To further explain my thinking: What fraction of our readers are defense contractors and aid workers? 0.01%? Even that seems high. We should absolutely keep and maintain articles about war-torn cities to help that tiny segment of readers (and indeed one of Wikivoyage's strengths is our ability to thoroughly cover little-visited destinations), but in a big continental section article like Middle East, our main focus should be on the other 99.99% of travelers. This is especially true for the list of cities, because (a) defense contractors and aid workers aren't going to choose their destination by browsing our list of cities, they're going to go where their agency tells them to, and (b) tourists are likely to interpret our inclusion in this list as a recommendation of some kind, leading to confusion or embarrassment. I agree with Ikan Kekek that war and other long-term dangers should be allowed as a consideration in whether or not to list a city. —Granger (talk · contribs) 03:57, 12 September 2019 (UTC)
Do you think tourists would consider mere listing a recommendation if the summary is "This historic city has taken the brunt of a brutal war since [year]. Much of it has been destroyed, and anyone planning to travel there should read our article on War safety"? If they would, it's because they chose not to read. And if they were too lazy to read a ~2- to 3-sentence description before choosing where to travel to, I figure that they have more problems than whether to avoid land mines and bombings... Ikan Kekek (talk) 15:01, 12 September 2019 (UTC)
(replying to comments higher up) No, we shouldn't delete war zones out of all lists as articles should be listed at least the bottom level(s). My point in the other discussion was that if something needs to be deleted from a list, then it would be better to delete a place where people aren't going to/can't go to right now, rather than a place where you travelers can go. I mean, surely the fact that a place is dangerous at the moment is not a reason to promote it higher up in the hierarchy?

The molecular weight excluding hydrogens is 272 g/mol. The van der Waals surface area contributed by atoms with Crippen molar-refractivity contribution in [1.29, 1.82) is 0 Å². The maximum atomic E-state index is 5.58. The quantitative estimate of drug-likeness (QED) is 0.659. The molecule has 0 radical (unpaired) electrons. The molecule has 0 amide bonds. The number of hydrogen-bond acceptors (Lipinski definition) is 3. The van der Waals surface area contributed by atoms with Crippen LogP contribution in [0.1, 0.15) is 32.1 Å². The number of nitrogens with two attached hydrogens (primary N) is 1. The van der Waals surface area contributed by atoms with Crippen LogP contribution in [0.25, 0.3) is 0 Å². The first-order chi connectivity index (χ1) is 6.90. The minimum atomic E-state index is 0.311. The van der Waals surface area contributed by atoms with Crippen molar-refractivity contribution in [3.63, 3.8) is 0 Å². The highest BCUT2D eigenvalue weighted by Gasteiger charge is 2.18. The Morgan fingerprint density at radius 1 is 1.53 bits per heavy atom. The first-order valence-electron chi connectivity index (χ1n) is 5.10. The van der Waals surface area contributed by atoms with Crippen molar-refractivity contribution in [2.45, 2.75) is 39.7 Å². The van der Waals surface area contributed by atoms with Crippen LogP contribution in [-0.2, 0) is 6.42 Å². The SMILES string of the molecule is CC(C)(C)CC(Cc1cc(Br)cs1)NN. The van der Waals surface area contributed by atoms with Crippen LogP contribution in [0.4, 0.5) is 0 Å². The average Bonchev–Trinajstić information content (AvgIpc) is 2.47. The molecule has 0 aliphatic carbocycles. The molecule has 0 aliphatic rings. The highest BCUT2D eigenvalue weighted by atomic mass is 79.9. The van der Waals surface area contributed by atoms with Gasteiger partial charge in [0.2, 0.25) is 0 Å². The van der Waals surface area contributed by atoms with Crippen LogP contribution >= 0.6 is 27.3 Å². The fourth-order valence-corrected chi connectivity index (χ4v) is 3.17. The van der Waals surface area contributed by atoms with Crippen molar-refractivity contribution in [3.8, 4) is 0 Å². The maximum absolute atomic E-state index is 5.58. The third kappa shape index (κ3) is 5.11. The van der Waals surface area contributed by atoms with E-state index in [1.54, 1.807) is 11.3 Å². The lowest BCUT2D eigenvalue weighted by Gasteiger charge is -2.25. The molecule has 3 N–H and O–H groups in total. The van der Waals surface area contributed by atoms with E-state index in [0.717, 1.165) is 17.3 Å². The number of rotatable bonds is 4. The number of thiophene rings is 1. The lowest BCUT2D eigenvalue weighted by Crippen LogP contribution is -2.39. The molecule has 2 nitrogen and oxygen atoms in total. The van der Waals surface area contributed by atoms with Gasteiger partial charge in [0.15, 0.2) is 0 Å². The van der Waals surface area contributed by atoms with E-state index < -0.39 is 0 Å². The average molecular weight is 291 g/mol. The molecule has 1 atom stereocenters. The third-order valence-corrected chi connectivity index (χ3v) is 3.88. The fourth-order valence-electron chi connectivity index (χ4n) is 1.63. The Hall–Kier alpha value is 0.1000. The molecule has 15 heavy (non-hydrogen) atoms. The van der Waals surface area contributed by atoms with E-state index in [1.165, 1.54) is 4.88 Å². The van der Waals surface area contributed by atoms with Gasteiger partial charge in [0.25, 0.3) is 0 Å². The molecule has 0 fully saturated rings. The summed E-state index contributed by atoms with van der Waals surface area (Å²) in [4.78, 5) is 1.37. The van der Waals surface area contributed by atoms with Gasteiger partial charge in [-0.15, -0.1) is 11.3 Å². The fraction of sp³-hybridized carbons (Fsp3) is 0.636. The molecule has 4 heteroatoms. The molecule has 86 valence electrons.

Also, in cases like Damascus it's almost certain that many of the attractions and services in the article are, shall we say, unavailable, disrupted or closed permanently. And in addition to what Granger just said about military, aid workers and the like not picking their destinations based on travel guides, I'd imagine they also eat and sleep on their base, and don't have much time or opportunity for "tourism", hence not much use for our guides.
When the war (or other dangerous situation) is over and it's safe to visit again, the place can be added back, of course provided that the things that made the place worth visiting haven't been lost in the war. Ypsilon (talk) 15:26, 12 September 2019 (UTC)
Granger's original statement convinced me. If a tourist destination is a war zone, it's either pointless, harmful, or both to keep it on the list of destinations. It is easy to replace Damascus with another city that is not in so much trouble right now. --Comment by Selfie City (talk | contributions) 20:40, 12 September 2019 (UTC)
Idem.--ThunderingTyphoons! (talk) 20:56, 12 September 2019 (UTC)